Mom fell -Can you come to the ER?
The ER is crowded, noisy and filled with strangers asking a lot of questions. Do you have your glasses? hearing aids? teeth?
Multiple medical conditions may complicate the doctors assessment process. Give the doctors as much medical information as you are able. Don’t assume the ER doctor has access to, or time to read, your full medical history.
If the hospital is sensitive to an elder’s needs, you may be taken to a geriatric section of the ER. The lights won’t produce glaring bright light, the bed or chair will be a little more comfortable, hand rails may be installed in the halls and the floor will offer more traction. The staff will be specially trained in working with elders.
About 75% of patients age 75 or older that are functionally independent when admitted to the hospital are not functionally independent when they are discharged~The Merck Manual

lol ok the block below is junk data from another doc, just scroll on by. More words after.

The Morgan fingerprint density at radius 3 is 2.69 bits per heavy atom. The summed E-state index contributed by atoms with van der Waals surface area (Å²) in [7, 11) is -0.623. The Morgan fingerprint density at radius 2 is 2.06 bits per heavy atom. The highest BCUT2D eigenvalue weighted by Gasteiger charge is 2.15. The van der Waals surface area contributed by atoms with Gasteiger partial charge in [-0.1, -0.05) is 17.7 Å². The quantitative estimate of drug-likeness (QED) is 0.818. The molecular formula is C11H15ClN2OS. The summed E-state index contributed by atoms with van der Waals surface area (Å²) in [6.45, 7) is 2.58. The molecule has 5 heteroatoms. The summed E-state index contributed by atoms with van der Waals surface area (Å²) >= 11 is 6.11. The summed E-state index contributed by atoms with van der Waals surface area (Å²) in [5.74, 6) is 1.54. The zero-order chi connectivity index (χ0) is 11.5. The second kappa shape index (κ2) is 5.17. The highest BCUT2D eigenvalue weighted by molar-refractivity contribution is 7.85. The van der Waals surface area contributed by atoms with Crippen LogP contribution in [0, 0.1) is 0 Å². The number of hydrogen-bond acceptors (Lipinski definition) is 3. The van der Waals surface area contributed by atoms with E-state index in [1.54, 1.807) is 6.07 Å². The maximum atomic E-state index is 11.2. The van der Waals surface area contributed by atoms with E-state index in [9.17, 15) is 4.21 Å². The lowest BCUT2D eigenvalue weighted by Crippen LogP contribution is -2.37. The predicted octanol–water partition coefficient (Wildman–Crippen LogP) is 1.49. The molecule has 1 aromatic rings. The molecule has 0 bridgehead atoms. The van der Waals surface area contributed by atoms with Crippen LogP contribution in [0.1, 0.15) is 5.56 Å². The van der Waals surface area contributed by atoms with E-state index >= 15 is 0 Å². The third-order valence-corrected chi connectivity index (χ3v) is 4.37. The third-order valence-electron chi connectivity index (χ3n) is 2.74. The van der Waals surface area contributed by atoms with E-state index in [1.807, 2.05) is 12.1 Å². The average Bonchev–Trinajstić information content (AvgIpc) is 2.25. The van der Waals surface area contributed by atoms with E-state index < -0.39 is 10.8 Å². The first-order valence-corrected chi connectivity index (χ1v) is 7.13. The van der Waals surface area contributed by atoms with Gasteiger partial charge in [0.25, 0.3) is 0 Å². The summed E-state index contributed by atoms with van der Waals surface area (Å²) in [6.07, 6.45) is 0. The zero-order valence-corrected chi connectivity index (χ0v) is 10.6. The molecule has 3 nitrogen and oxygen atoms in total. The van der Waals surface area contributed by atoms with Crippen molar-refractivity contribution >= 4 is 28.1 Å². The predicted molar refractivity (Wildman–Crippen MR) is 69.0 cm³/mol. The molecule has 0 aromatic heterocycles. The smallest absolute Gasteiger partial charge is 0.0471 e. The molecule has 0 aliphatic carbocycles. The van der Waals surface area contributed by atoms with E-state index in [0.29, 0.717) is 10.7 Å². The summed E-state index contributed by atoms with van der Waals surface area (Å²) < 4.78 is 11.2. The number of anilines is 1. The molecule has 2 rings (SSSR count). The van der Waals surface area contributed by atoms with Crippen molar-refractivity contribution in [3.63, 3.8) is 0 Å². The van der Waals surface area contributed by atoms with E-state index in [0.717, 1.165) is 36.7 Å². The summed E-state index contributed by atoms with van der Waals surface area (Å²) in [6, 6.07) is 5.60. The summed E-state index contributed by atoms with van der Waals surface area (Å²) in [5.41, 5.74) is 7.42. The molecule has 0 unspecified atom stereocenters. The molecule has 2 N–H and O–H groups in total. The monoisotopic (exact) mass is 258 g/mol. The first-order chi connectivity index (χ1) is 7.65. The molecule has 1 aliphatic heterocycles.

7 Things to Consider When Discharging From the Hospital
- What are you able to do safely on your own & what will you need help with? (ex: bathing, cooking, shopping, laundry)
- Do you need to go to a subacute rehab facility to regain your strength?
- Will you need homecare services? (ex: a nurse that visits a few times a week or home health aide)
- What will your insurance cover? (Medicare does not cover everything)
- Do you have the needed supplies and, if not, where do you get them? (ex: bandages, wraps, gloves, adult diapers)
- Do you have the equipment you will need and the space for it? (ex: hospital bed, commode, walker, grab bars)
- Do you have transportation to get to follow-up doctors visit. (ex: can you or a family member drive or call a cab? do you need an ambulance or wheelchair car?)
Why Should I Care?
You have the right to choose where you will be discharged.
If you feel you are being sent home too soon you have a right to appeal that decision.
A realistic assessment of what you can do is important for being able to make an informed decision.